The Miami Dolphins were hopefuls in the Tom Brady sweepstakes after the legendary Patriots QB announced he would be leaving New England two offseason’s ago, and though the 44-year-old retired, the team was apparently still trying to get TB12 in a Miami uniform.
According to Pro Football Talk, Brady wasn’t the only recent retiree that the ‘Phins wanted to lure back onto the field.
Per multiple sources, and as first revealed on Monday’s PFT Live, the Dolphins planned to pursue Sean Payton to be the coach and Tom Brady to be the starting quarterback. The plan was scrapped after Brian Flores filed his lawsuit against the NFL generally and the Dolphins, Giants, and Broncos specifically.
On the record, Dolphins declined comment. Team sources who requested anonymity due to the sensitivity of the issues confirmed that the team contacted the Saints to seek permission to speak to Payton. The Saints, per Dolphins sources, declined the request, which they contend was made after Payton resigned on Tuesday, January 25 but before Flores filed his lawsuit one week later.
By rule, the Dolphins first would have had to reach an agreement with the Saints as to potential compensation for hiring Payton. Once an agreement had been reached, the Dolphins then would have had to work out an agreement directly with Payton.
As to Brady, Dolphins sources contend that internal discussions occurred regarding the possibility of adding Brady as a minority owner, but that those considerations currently are on hold. The delay, per Dolphins sources, has nothing to do with the lawsuit; it’s more about the uncertain status of Brady’s retirement from playing. Once it’s clear he’s not coming back to play for the Buccaneers or some other team, the plan for selling a piece of the team to Brady could proceed.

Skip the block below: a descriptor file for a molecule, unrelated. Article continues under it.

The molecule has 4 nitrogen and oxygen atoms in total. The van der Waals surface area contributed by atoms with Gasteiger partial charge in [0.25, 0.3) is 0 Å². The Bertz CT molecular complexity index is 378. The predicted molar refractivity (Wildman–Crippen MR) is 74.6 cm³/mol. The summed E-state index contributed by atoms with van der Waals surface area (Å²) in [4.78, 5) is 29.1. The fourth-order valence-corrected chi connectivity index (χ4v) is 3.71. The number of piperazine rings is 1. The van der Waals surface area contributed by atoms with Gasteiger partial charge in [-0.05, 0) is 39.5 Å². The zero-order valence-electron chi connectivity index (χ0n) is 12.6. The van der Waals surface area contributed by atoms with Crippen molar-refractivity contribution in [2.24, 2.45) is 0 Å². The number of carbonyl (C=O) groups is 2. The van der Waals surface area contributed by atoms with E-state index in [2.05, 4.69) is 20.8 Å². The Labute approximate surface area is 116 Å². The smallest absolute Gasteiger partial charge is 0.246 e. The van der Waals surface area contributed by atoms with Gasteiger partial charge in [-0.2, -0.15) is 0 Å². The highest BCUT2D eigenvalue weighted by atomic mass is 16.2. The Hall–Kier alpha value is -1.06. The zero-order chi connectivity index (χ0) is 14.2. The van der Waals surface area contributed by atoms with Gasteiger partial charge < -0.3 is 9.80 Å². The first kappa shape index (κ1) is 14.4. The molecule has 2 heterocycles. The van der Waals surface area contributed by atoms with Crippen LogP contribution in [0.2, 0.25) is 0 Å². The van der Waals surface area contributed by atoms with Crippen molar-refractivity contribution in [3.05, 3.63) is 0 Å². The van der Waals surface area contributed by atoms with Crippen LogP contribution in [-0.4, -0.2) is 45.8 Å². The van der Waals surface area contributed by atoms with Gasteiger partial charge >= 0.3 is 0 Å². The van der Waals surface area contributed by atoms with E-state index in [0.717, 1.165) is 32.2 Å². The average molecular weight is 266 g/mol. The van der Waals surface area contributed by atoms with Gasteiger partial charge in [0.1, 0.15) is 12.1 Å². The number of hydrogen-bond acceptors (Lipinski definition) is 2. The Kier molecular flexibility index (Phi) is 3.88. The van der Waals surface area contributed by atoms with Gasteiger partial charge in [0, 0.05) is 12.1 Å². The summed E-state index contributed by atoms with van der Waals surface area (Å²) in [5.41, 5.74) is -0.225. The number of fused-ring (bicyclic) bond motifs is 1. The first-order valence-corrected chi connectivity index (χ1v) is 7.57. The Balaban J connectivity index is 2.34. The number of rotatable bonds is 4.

Rumors have persisted for two years regarding Brady’s potential involvement with the Dolphins, either as a player or as a partial owner. The connection arises from Brady’s friendship with Bruce Beal, a significant limited partner who is poised to eventually purchase the team from Stephen Ross. Indeed, as Brady approached free agency in 2020, the Patriots were very concerned that Brady would join the Dolphins as a player — with partial ownership on the table.
It’s unclear whether and to what extent either Payton or Brady were actually aware of the plan to pursue them. It’s hard to imagine that the Dolphins would have made a blind request for permission to pursue Payton without Payton being interested. As to Brady, the fact that he’s reportedly (and indeed is) the unnamed quarterback with whom Ross allegedly tried to get Flores to tamper in 2020 makes another run at Brady not a ludicrous thought, especially since the Dolphins have put together a team that has finished two straight seasons above .500, but with no playoff appearances.
Brady remains on the Tampa Bay roster, and he’ll stay there until June 2, at the earliest. Any move made before then would trigger a $32 million cap charge in 2022 for the Buccaneers. After June 2, a retirement or a trade would push the bulk of the cap charge to 2023.